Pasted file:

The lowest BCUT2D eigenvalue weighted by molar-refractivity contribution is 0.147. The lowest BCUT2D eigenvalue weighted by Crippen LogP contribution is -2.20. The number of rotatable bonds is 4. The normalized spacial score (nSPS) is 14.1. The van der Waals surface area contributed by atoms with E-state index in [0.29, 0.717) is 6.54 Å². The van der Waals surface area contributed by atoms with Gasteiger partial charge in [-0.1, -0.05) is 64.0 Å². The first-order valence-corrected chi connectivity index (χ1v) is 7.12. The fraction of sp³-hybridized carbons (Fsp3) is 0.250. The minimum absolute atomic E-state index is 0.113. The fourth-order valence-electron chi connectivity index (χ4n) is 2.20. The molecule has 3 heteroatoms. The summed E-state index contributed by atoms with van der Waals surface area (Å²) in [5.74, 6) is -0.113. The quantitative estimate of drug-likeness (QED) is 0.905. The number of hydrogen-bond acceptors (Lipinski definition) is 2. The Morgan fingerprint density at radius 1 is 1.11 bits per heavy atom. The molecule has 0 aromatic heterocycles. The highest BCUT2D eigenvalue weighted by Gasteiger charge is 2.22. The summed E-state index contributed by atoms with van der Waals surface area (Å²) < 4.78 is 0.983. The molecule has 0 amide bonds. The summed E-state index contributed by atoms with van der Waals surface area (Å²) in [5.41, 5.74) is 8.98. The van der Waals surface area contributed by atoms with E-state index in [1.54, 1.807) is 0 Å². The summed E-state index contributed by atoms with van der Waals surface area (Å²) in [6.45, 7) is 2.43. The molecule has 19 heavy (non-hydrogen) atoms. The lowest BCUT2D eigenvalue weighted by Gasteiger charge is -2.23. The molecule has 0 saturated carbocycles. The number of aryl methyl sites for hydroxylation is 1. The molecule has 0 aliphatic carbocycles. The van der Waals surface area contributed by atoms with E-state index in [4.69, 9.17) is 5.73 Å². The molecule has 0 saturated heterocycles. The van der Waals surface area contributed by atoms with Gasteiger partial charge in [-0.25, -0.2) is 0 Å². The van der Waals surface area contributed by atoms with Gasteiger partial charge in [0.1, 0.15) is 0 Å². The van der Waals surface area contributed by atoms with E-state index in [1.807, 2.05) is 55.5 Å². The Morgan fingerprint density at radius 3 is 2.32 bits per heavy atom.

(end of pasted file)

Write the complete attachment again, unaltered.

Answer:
The lowest BCUT2D eigenvalue weighted by molar-refractivity contribution is 0.147. The lowest BCUT2D eigenvalue weighted by Crippen LogP contribution is -2.20. The number of rotatable bonds is 4. The normalized spacial score (nSPS) is 14.1. The van der Waals surface area contributed by atoms with E-state index in [0.29, 0.717) is 6.54 Å². The van der Waals surface area contributed by atoms with Gasteiger partial charge in [-0.1, -0.05) is 64.0 Å². The first-order valence-corrected chi connectivity index (χ1v) is 7.12. The fraction of sp³-hybridized carbons (Fsp3) is 0.250. The minimum absolute atomic E-state index is 0.113. The fourth-order valence-electron chi connectivity index (χ4n) is 2.20. The molecule has 3 heteroatoms. The summed E-state index contributed by atoms with van der Waals surface area (Å²) in [5.74, 6) is -0.113. The quantitative estimate of drug-likeness (QED) is 0.905. The number of hydrogen-bond acceptors (Lipinski definition) is 2. The Morgan fingerprint density at radius 1 is 1.11 bits per heavy atom. The molecule has 0 aromatic heterocycles. The highest BCUT2D eigenvalue weighted by Gasteiger charge is 2.22. The summed E-state index contributed by atoms with van der Waals surface area (Å²) < 4.78 is 0.983. The molecule has 0 amide bonds. The summed E-state index contributed by atoms with van der Waals surface area (Å²) in [5.41, 5.74) is 8.98. The van der Waals surface area contributed by atoms with E-state index in [1.54, 1.807) is 0 Å². The summed E-state index contributed by atoms with van der Waals surface area (Å²) in [6.45, 7) is 2.43. The molecule has 19 heavy (non-hydrogen) atoms. The lowest BCUT2D eigenvalue weighted by Gasteiger charge is -2.23. The molecule has 0 saturated carbocycles. The number of aryl methyl sites for hydroxylation is 1. The molecule has 0 aliphatic carbocycles. The van der Waals surface area contributed by atoms with E-state index in [4.69, 9.17) is 5.73 Å². The molecule has 0 saturated heterocycles. The van der Waals surface area contributed by atoms with Gasteiger partial charge in [-0.25, -0.2) is 0 Å². The van der Waals surface area contributed by atoms with Gasteiger partial charge in [0.1, 0.15) is 0 Å². The van der Waals surface area contributed by atoms with E-state index in [1.807, 2.05) is 55.5 Å². The Morgan fingerprint density at radius 3 is 2.32 bits per heavy atom.